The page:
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Am J Clin Nutr. 2011 Mar;93(3):506-15. doi: 10.3945/ajcn.110.005363. Epub 2011 Jan 19.

Black and green tea consumption and the risk of coronary artery disease: a meta-analysis.

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Department of Cardiology, First Affiliated Hospital of Nanjing Medical University, Nanjing, China.



Epidemiologic studies are inconsistent regarding the association between tea consumption and the risk of coronary artery disease (CAD).


The objective was to perform a meta-analysis to determine whether an association exists between tea consumption and total CAD endpoints in observational studies.


We searched PUBMED and EMBASE databases for studies conducted from 1966 through November 2009. Study-specific risk estimates were combined by using a random-effects model.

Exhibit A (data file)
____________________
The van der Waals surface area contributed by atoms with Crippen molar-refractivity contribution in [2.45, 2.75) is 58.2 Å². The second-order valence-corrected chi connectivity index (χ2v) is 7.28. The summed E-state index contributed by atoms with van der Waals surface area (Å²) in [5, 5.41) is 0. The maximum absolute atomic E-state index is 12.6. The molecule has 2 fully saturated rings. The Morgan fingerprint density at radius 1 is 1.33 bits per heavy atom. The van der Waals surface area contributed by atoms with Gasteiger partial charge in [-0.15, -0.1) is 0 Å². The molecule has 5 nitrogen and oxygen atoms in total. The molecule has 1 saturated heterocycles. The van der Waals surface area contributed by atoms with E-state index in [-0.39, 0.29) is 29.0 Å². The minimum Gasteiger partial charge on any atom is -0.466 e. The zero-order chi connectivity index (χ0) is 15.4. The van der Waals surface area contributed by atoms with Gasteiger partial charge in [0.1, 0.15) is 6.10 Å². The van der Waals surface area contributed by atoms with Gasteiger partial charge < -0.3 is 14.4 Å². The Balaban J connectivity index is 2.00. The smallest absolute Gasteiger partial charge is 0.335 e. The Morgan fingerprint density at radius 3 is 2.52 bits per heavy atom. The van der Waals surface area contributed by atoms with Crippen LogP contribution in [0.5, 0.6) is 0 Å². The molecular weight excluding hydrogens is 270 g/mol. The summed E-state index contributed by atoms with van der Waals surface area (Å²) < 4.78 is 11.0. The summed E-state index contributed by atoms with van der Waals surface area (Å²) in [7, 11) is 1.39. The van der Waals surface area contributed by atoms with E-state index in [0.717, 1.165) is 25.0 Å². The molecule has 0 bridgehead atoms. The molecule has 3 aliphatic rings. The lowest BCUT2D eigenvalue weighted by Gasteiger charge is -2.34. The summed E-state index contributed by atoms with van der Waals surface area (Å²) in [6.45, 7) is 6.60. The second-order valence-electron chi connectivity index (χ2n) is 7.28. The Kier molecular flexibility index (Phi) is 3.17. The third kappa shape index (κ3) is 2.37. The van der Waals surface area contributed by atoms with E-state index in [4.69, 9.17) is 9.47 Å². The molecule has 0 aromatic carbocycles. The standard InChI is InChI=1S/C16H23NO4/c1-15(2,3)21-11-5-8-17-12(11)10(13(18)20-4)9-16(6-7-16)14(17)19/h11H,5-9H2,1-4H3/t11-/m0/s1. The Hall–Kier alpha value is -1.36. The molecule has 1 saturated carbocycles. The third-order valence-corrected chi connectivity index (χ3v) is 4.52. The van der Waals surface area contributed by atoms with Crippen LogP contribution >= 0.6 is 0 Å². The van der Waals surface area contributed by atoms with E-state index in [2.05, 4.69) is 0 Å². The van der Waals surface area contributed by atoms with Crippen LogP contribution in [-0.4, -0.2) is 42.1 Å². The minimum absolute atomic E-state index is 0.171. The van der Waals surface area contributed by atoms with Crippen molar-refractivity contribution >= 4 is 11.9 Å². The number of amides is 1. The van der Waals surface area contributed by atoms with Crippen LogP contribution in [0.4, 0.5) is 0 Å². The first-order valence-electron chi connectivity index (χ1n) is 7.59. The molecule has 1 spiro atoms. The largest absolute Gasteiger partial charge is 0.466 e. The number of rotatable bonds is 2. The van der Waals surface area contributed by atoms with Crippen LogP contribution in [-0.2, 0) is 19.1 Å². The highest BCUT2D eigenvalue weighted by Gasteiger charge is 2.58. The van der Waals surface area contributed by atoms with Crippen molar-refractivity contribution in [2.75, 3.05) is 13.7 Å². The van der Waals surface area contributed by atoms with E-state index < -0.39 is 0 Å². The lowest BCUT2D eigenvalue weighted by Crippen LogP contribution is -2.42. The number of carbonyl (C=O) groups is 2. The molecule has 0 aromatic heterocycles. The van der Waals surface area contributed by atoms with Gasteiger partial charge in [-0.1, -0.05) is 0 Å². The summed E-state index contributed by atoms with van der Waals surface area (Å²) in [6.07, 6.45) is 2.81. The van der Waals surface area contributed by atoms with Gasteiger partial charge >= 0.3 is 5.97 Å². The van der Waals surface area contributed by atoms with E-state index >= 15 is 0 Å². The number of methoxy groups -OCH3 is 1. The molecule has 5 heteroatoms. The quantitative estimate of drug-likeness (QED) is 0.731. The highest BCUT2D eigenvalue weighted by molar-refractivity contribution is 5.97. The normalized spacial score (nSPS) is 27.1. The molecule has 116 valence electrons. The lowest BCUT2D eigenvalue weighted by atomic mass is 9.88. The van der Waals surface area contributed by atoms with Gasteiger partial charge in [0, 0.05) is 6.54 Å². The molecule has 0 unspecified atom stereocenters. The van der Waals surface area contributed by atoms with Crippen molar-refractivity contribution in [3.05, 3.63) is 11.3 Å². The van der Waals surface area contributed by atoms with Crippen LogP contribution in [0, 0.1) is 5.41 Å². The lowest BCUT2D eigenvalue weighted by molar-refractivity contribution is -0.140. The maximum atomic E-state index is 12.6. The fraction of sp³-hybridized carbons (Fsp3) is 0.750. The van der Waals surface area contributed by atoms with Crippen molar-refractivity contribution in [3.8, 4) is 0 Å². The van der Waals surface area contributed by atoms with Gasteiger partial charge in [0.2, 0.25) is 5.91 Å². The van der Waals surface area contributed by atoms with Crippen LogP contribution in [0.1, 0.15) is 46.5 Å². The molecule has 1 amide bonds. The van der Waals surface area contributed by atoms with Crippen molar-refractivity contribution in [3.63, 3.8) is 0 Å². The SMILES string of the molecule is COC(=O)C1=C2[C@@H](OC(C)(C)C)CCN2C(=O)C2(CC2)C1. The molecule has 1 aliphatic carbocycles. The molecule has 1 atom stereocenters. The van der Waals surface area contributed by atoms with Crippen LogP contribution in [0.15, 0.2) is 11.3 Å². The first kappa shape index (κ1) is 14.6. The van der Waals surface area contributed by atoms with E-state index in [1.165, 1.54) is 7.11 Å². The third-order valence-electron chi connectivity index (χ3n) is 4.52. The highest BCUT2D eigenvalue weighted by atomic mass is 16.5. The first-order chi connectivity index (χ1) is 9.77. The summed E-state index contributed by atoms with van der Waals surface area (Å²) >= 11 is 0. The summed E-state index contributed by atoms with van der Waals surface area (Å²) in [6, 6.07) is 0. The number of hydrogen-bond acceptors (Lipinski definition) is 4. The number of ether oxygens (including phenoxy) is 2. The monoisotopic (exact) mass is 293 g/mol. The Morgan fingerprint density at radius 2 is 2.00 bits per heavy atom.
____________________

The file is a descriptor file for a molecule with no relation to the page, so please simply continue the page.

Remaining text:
A total of 18 studies were included in the meta-analysis: 13 studies on black tea and 5 studies on green tea. For black tea, no significant association was found through the meta-analysis [highest compared with lowest, summary relative risk (RR): 0.92; 95% CI: 0.82, 1.04; an increment of 1 cup/d, summary RR: 0.98; 95% CI: 0.94, 1.02]. For green tea, the summary RR indicated a significant association between the highest green tea consumption and reduced risk of CAD (summary RR: 0.72; 95% CI: 0.58, 0.89). Furthermore, an increase in green tea consumption of 1 cup/d was associated with a 10% decrease in the risk of developing CAD (summary RR: 0.90; 95% CI: 0.82, 0.99).


Our data do not support a protective role of black tea against CAD. The limited data available on green tea support a tentative association of green tea consumption with a reduced risk of CAD. However, additional studies are needed to make a convincing case for this association.

[Indexed for MEDLINE]

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